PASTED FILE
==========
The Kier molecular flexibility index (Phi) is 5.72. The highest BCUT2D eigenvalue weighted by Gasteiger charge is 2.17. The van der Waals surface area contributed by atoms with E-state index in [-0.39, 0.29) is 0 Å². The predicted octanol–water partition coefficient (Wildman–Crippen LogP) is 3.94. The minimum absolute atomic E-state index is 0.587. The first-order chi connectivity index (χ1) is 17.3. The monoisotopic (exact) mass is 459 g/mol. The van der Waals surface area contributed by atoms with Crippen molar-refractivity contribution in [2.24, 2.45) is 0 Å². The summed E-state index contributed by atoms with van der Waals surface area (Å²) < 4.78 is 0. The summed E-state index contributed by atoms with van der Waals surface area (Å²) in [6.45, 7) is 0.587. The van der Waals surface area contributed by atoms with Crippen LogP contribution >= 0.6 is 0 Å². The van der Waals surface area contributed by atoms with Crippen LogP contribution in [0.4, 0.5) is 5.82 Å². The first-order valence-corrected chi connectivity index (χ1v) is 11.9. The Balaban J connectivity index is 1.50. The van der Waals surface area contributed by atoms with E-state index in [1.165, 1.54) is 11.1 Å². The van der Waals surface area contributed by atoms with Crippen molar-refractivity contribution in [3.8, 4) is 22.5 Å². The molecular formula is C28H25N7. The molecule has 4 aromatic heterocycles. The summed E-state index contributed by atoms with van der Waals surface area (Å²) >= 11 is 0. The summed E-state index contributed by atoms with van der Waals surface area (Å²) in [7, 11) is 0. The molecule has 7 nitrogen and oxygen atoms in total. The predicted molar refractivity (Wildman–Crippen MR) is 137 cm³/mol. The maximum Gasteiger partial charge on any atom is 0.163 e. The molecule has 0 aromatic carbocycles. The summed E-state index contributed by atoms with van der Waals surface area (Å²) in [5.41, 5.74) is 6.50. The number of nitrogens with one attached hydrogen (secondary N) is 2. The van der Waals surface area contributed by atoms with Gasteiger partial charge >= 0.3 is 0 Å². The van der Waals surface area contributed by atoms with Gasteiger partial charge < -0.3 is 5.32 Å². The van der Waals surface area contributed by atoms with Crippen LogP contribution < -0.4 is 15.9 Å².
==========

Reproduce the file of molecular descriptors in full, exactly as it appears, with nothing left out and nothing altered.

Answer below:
The Kier molecular flexibility index (Phi) is 5.72. The highest BCUT2D eigenvalue weighted by Gasteiger charge is 2.17. The van der Waals surface area contributed by atoms with E-state index in [-0.39, 0.29) is 0 Å². The predicted octanol–water partition coefficient (Wildman–Crippen LogP) is 3.94. The minimum absolute atomic E-state index is 0.587. The first-order chi connectivity index (χ1) is 17.3. The monoisotopic (exact) mass is 459 g/mol. The van der Waals surface area contributed by atoms with Crippen molar-refractivity contribution in [2.24, 2.45) is 0 Å². The summed E-state index contributed by atoms with van der Waals surface area (Å²) < 4.78 is 0. The summed E-state index contributed by atoms with van der Waals surface area (Å²) in [6.45, 7) is 0.587. The van der Waals surface area contributed by atoms with Crippen LogP contribution >= 0.6 is 0 Å². The van der Waals surface area contributed by atoms with Crippen LogP contribution in [0.4, 0.5) is 5.82 Å². The first-order valence-corrected chi connectivity index (χ1v) is 11.9. The Balaban J connectivity index is 1.50. The van der Waals surface area contributed by atoms with E-state index in [1.165, 1.54) is 11.1 Å². The van der Waals surface area contributed by atoms with Crippen molar-refractivity contribution in [3.8, 4) is 22.5 Å². The molecular formula is C28H25N7. The molecule has 4 aromatic heterocycles. The summed E-state index contributed by atoms with van der Waals surface area (Å²) >= 11 is 0. The summed E-state index contributed by atoms with van der Waals surface area (Å²) in [7, 11) is 0. The molecule has 7 nitrogen and oxygen atoms in total. The predicted molar refractivity (Wildman–Crippen MR) is 137 cm³/mol. The maximum Gasteiger partial charge on any atom is 0.163 e. The molecule has 0 aromatic carbocycles. The summed E-state index contributed by atoms with van der Waals surface area (Å²) in [5.41, 5.74) is 6.50. The number of nitrogens with one attached hydrogen (secondary N) is 2. The van der Waals surface area contributed by atoms with Gasteiger partial charge >= 0.3 is 0 Å². The van der Waals surface area contributed by atoms with Gasteiger partial charge < -0.3 is 5.32 Å². The van der Waals surface area contributed by atoms with Crippen LogP contribution < -0.4 is 15.9 Å².